Dunfermline Athletic 3 - 3 Aberdeen: Late goals salvage point for Dons

ANYONE at East End Park attempting, on witnessing yesterday’s disjointed, wind-afflicted first-half, to push the notion that this match would end up a six-goal thriller with Dunfermline aggrieved at only taking a point, would have been wheeled out the two-thirds-empty stadium in a straitjacket.

In the end, however, they’d have been emphatically vindicated as the hosts overturned a one-goal first-half deficit to race 3-1 ahead with 20 minutes left. Aberdeen’s fans were hurling venom as their team, on top for much of the first half, imploded spectacularly. However, Craig Brown’s side, who were in danger of slipping to the foot of the table, found some resolve – albeit with the aid of a lifeline thrown their way in the shape of Alex Keddie’s own goal.

The Pittodrie side, in an instant, were transformed from aimless to purposeful as, simultaneously, Dunfermline’s self-assurance was replaced by fear and fragility. As the visitors pressed, it was little surprise when Josh Magennis, an earlier target of the Dons boo boys when he skied a great chance at 2-1 down, made amends with a superb low drive from just inside the box two minutes from the end, sparking delirium among the away support.

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The travelling fans, praised to the hilt afterwards by Brown for staying to the end, had “sucked the ball towards the goal”, according to the manager. Despite the previously unforeseen drama, however, both sides were unable to shake off their unwanted records. Dunfermline remain without a home win in the SPL and the Dons without a success on the road. Kamikaze defending was the main reason neither side were able to rid themselves of their respective hoodoos. Brown described his team’s defending early in the second half as “unacceptable”, while his Dunfermline counterpart Jim McIntyre cut a forlorn figure as he lamented “carelessness” and a failure to get “the basics” right. Inverness are the only side sitting beneath these two in the table and, despite attacking enterprise from both teams at various junctures, it’s easy to see why.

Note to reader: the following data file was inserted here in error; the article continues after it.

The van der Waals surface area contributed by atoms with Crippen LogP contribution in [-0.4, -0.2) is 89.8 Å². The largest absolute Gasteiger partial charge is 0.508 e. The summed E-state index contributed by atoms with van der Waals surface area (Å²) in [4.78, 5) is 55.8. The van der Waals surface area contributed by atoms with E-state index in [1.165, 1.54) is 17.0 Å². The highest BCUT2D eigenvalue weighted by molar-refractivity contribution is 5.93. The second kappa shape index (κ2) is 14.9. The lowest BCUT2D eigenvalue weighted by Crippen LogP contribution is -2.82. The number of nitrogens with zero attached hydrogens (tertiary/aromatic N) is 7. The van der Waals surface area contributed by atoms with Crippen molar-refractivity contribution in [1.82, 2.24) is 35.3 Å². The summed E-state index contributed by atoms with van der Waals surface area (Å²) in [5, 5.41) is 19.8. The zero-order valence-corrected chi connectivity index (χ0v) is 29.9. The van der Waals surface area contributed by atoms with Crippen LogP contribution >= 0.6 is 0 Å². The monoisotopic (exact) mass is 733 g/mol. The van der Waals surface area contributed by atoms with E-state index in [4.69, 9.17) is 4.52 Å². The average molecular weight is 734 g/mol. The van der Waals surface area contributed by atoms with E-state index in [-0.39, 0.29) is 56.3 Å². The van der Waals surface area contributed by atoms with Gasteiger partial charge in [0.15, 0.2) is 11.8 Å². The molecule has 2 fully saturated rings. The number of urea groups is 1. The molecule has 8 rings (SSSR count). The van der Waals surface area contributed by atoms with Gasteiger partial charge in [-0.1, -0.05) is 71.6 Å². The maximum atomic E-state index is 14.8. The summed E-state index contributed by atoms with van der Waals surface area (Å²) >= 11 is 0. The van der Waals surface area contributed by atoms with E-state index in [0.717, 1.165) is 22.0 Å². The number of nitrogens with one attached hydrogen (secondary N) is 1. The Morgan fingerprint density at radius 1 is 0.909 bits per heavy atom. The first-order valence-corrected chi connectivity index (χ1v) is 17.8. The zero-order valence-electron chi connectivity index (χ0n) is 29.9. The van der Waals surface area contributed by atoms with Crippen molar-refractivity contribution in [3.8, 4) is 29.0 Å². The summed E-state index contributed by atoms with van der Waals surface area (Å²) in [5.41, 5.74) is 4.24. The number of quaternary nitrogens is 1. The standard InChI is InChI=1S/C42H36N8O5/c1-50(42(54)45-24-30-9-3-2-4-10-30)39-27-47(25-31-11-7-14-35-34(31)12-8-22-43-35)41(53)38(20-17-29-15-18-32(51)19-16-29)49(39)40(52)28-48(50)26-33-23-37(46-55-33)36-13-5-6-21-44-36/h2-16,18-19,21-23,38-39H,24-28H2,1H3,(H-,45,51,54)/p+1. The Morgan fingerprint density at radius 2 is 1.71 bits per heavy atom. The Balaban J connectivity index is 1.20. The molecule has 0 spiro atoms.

The first half was wretched, albeit a fair portion of the blame for this could easily be apportioned to the conditions. Indeed the awkwardness of the first half from a spectators’ point of view was encapsulated in a passage of play after just three minutes which saw Dunfermline goalkeeper Paul Gallacher kick the ball the full length of the park to his opposite number David Gonzalez, who in turn rolled the ball straight out of play when trying to set right-back Ryan Jack off and running. Hard to be overly critical of the players given the howling wind, but this was not easy on the eye, nonetheless.

From then on, Aberdeen enjoyed much the better of the play in the lead-up to the break, with the fleet-footed teenager Fraser Fyvie, doing most to try and make things happen. That said, arguably his most memorable moment of the half came when he had to hold the ball in the quadrant, while colleague Rob Milsom attempted to take a corner.

The game, at this stage, was that uninspiring. However, a much-needed injection of life arrived in the dying embers of the first half. Two minutes into stoppage time to be precise, Fyvie pinged a corner to the back post and Andrew Considine was perfectly placed to plant a powerful header beyond Gallacher, the last act of the half.

At that point, there was little hint of the frolics to come, but maximum credit to Dunfermline for the relentless fashion in which they converted a one-goal deficit into a 3-1 lead. The equaliser arrived nine minutes after the break when Andy Barrowman thumped home at the second attempt after his original header from a Paul Willis corner had been clawed out by Gonzalez. Then, in 62 minutes, David Graham ran at the heart of the Aberdeen defence before drilling an excellent low strike beyond Gonzalez from 20 yards out.

Aberdeen had a great chance to level six minutes later but Magennis blazed over an open goal from around 15 yards after being teed up by Youl Mawene. And Aberdonian despair intensified just a minute later as Liam Buchanan, who had just come on for the Pars, slammed home with his first touch after Paddy Boyle’s effort had been parried into his path by Gonzalez.

As East End Park went tonto and Barrowman saw an effort, which would have made it 4-1, pushed on to a post by Gonzalez, it was difficult to envisage the Pars not ending the afternoon with their home hoodoo banished.

But, then again, we hadn’t factored in the possibility of Keddie mistiming his jump and heading a Milsom corner into his own net with ten minutes left. Or that Magennis might redeem himself with a fine finish two minutes from the end.

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Little for either manager to crow about afterwards, but magnificent drama nonetheless.